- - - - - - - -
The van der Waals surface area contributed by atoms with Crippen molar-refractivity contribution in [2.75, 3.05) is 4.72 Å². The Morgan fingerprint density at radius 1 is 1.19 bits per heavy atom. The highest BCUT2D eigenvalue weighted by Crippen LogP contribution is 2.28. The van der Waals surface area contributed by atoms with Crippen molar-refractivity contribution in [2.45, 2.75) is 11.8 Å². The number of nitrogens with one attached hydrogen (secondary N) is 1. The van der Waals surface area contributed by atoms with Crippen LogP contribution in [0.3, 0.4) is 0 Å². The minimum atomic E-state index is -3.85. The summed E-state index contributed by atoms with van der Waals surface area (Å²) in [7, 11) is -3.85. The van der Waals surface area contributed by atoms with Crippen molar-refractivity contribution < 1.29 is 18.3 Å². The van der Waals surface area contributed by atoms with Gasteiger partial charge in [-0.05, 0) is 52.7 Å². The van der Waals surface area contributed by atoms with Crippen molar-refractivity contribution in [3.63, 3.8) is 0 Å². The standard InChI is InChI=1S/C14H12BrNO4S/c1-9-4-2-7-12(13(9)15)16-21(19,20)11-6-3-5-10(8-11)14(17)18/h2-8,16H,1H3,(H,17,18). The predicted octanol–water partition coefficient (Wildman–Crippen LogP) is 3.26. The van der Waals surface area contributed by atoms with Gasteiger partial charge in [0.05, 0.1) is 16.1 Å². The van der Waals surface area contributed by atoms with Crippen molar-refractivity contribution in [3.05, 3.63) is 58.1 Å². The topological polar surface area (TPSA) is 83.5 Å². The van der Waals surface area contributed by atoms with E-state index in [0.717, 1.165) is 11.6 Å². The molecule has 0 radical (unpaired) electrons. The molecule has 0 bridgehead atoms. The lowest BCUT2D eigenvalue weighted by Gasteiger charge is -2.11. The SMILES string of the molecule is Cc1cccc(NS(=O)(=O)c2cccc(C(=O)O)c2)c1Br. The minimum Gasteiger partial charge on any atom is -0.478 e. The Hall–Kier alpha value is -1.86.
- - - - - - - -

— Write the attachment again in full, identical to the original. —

The van der Waals surface area contributed by atoms with Crippen molar-refractivity contribution in [2.75, 3.05) is 4.72 Å². The Morgan fingerprint density at radius 1 is 1.19 bits per heavy atom. The highest BCUT2D eigenvalue weighted by Crippen LogP contribution is 2.28. The van der Waals surface area contributed by atoms with Crippen molar-refractivity contribution in [2.45, 2.75) is 11.8 Å². The number of nitrogens with one attached hydrogen (secondary N) is 1. The van der Waals surface area contributed by atoms with Crippen LogP contribution in [0.3, 0.4) is 0 Å². The minimum atomic E-state index is -3.85. The summed E-state index contributed by atoms with van der Waals surface area (Å²) in [7, 11) is -3.85. The van der Waals surface area contributed by atoms with Crippen molar-refractivity contribution < 1.29 is 18.3 Å². The van der Waals surface area contributed by atoms with Gasteiger partial charge in [-0.05, 0) is 52.7 Å². The van der Waals surface area contributed by atoms with Crippen molar-refractivity contribution in [3.63, 3.8) is 0 Å². The standard InChI is InChI=1S/C14H12BrNO4S/c1-9-4-2-7-12(13(9)15)16-21(19,20)11-6-3-5-10(8-11)14(17)18/h2-8,16H,1H3,(H,17,18). The predicted octanol–water partition coefficient (Wildman–Crippen LogP) is 3.26. The van der Waals surface area contributed by atoms with Gasteiger partial charge in [0.05, 0.1) is 16.1 Å². The van der Waals surface area contributed by atoms with Crippen molar-refractivity contribution in [3.05, 3.63) is 58.1 Å². The topological polar surface area (TPSA) is 83.5 Å². The van der Waals surface area contributed by atoms with E-state index in [0.717, 1.165) is 11.6 Å². The molecule has 0 radical (unpaired) electrons. The molecule has 0 bridgehead atoms. The lowest BCUT2D eigenvalue weighted by Gasteiger charge is -2.11. The SMILES string of the molecule is Cc1cccc(NS(=O)(=O)c2cccc(C(=O)O)c2)c1Br. The minimum Gasteiger partial charge on any atom is -0.478 e. The Hall–Kier alpha value is -1.86.